Working Committee 3: Pilot
Action 4 : Dutch-Belgian coastal regions example to be utilised for further implementation
Within the Dutch-Belgian coastal region the results of actions 1-3 will be compared to the existing situations. This will result in an example on how to deal with the NSR contingency plan for coastal flooding.
Main aim is to establish the first steps towards the setting up of a joint contingency plan in a low laying bordering region, in which mutual cooperation is of essential nature for successful contingency planning and effectuation.
This will include sharing information on technical issues, such as water level prediction schemes, inventories regarding detailed elevation maps and land usage. Better insight is generated for the areas most likely to be affected in case of flooding, focussing at the situation in real life, instead of restricting to administrative units. Besides technical information the information on responsibilities of different authorities will be shared in order to know which entities exist, how these are to be reached, who has to be addressed for which role in calamities. Last essential input is to know what physical and technical infrastructures are present at what location to provide the necessary support. This can be information on infrastructure, buildings to serve as resorts, equipment as boats, helicopters and so on.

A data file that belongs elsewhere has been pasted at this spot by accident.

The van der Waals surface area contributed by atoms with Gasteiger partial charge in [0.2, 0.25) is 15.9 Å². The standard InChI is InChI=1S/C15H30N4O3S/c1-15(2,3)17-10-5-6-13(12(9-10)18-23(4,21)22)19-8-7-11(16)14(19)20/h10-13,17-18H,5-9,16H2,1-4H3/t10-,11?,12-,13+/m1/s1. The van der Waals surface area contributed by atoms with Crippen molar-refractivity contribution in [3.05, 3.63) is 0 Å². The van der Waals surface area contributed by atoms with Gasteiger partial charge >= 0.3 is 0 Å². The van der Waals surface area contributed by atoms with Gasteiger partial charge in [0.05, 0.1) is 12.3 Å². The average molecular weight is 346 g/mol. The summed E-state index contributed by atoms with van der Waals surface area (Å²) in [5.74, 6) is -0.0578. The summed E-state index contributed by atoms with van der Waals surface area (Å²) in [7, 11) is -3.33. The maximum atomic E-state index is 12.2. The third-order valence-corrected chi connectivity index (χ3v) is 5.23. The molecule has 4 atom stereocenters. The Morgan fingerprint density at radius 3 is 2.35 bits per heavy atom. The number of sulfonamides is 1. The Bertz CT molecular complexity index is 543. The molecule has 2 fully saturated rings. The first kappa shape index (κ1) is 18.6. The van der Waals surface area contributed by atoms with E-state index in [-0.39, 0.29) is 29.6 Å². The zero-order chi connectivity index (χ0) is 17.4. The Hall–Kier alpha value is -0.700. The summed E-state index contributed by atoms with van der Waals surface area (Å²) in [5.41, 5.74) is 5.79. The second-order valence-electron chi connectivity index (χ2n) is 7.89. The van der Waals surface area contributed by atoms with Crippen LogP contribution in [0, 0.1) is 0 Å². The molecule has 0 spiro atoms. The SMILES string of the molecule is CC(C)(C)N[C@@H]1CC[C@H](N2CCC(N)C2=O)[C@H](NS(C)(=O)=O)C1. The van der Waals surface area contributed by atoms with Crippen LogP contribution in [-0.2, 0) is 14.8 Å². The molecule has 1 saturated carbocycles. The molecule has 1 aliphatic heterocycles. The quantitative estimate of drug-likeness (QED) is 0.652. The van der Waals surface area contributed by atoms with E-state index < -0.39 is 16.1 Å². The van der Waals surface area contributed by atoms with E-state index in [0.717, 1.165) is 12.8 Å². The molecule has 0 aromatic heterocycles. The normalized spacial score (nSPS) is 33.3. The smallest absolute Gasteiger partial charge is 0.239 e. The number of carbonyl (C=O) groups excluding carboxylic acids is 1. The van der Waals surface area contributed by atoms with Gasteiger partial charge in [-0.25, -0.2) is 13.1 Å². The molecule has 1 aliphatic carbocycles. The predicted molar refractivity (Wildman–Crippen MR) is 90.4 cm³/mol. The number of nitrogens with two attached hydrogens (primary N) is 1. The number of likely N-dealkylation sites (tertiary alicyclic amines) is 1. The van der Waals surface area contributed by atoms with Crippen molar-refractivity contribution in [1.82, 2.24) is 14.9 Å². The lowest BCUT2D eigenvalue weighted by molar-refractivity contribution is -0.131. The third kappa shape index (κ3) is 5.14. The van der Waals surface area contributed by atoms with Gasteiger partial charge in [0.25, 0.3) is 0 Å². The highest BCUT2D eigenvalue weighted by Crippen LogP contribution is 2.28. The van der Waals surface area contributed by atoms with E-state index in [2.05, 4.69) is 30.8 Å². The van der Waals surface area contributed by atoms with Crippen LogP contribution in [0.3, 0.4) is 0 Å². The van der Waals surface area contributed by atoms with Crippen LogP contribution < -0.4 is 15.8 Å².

Main idea is that at the level of the North Sea two levels of common contingency planning and combating exists, the Flemish Dutch case demonstrates the interdependence in a low lying area vulnerable for coastal flooding as this part of the Scheldt estuary represents. In this situation common contingency planning and execution is of mayor importance for surviving such extreme events.
This working committee deals with the Dutch-Belgian coastal region pilot how to deal with the North Sea Regions contingency plan for coastal flooding, as defined in Action 4. The Scheldt pilot coastal contingency plan will serve as a first step and learning exercise towards a future North Sea contingency planning in cross-bordering areas.